Turkish President Recep Tayyip Erdoğan and officials from the ruling Justice and Development Party (AKP) have been expressing negative opinions about a constitutional requirement to garner 50 percent of the vote plus one additional vote — known locally as the “50+1” rule — for election to the position of president.
The rule was part of the executive presidential system that replaced Turkey’s parliamentary system of governance in a referendum in 2017. Erdoğan received around 52 percent of the vote in the 2018 election, thanks to the support of his ally, the far-right Nationalist Movement Party (MHP).
The discussions on the 50+1 election rule started after Temel Karamollaoğlu, leader of the opposition Felicity Party (SP), recently said after a meeting with Erdoğan that the president had said he found the rule to be “disadvantageous.”
Following the revelation of Erdoğan’s stance, Presidential High Advisory Board member Cemil Çiçek argued that the rule causes serious political and systemic problems, urging both the government and the opposition to come together to change it.
“I have said, and keep saying, that this 50+1 [rule] will lead to serious difficulties and drag Turkey into chaos. … 50+1 is triggering serious problems and will do the same in the future, too,” he told the Sözcü daily in an interview over the weekend.
“We have come to such a point that both the government and the opposition have doubts about the 50+1 requirement because in such cases you always need the support of another party,” Çiçek added.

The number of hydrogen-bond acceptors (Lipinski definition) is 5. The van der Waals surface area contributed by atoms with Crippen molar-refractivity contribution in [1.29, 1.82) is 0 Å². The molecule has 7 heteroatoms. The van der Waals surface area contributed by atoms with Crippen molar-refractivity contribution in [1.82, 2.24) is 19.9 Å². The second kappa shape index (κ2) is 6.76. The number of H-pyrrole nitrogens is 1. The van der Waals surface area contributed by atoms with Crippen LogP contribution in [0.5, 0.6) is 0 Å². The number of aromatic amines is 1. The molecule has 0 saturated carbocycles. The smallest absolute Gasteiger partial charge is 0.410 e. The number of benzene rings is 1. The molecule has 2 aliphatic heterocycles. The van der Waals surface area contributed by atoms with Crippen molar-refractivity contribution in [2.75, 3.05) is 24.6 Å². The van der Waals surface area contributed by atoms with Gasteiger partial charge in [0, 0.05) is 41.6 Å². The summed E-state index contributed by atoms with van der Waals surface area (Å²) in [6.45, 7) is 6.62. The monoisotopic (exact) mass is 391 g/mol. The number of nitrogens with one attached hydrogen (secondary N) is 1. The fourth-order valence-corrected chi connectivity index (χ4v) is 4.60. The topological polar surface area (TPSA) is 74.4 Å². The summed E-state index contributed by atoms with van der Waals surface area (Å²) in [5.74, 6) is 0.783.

AKP MP İbrahim Aydemir also expressed a similar opinion during a press meeting in parliament on Monday, claiming that the obligation “paved the way for artificial alliances” among Turkey’s opposition parties.
“Under normal circumstances, is it possible for the [pro-Kurdish Peoples’ Democratic Party] HDP and the [nationalist opposition] İYİ [Good] Party to come together? It’s not, but they have. Why do they do it? [They do it] in order to make their rivals lose. … It’s obvious that the system has disadvantages,” Aydemir added, referring to Erdoğan’s statement.
Devlet Bahçeli, leader of the MHP, on Tuesday said in his weekly address to his parliamentary group that discussing changing the 50+1 rule was “unnecessary,” describing it as “the axis of the presidential government system.”
Bahçeli’s statements raised eyebrows as the AKP and MHP are expected to be on the same page as election allies on such issues that would make things easier for them in the 2023 elections, as many say it would be hard for their presidential candidate to garner more than half of the vote in the next elections, based on latest surveys.
Turkey’s opposition parties also slammed the ruling AKP for admitting the disadvantages of a system they themselves had established, underlining that their timing of voicing negative evaluations on it was meaningful as the parties have been readying for the upcoming 2023 elections and the latest polls have shown the AKP losing over 10 percent of its votes since the last elections of 2018.
“Erdoğan’s stance actually points to the ‘burnout syndrome.’ Their power has been exhausted. Their systems have failed, and they have failed, too,” Main opposition Republican People’s Party (CHP) lawmaker Muharrem Erkek said.
“If you say ’50+1 is a problem,’ you are admitting you would lose [in the 2023 elections]. You can’t garner 50 plus 1 [votes]. The government has been caught in a trap set by themselves,” HDP deputy group chair Saruhan Oluç said during a press conference in parliament.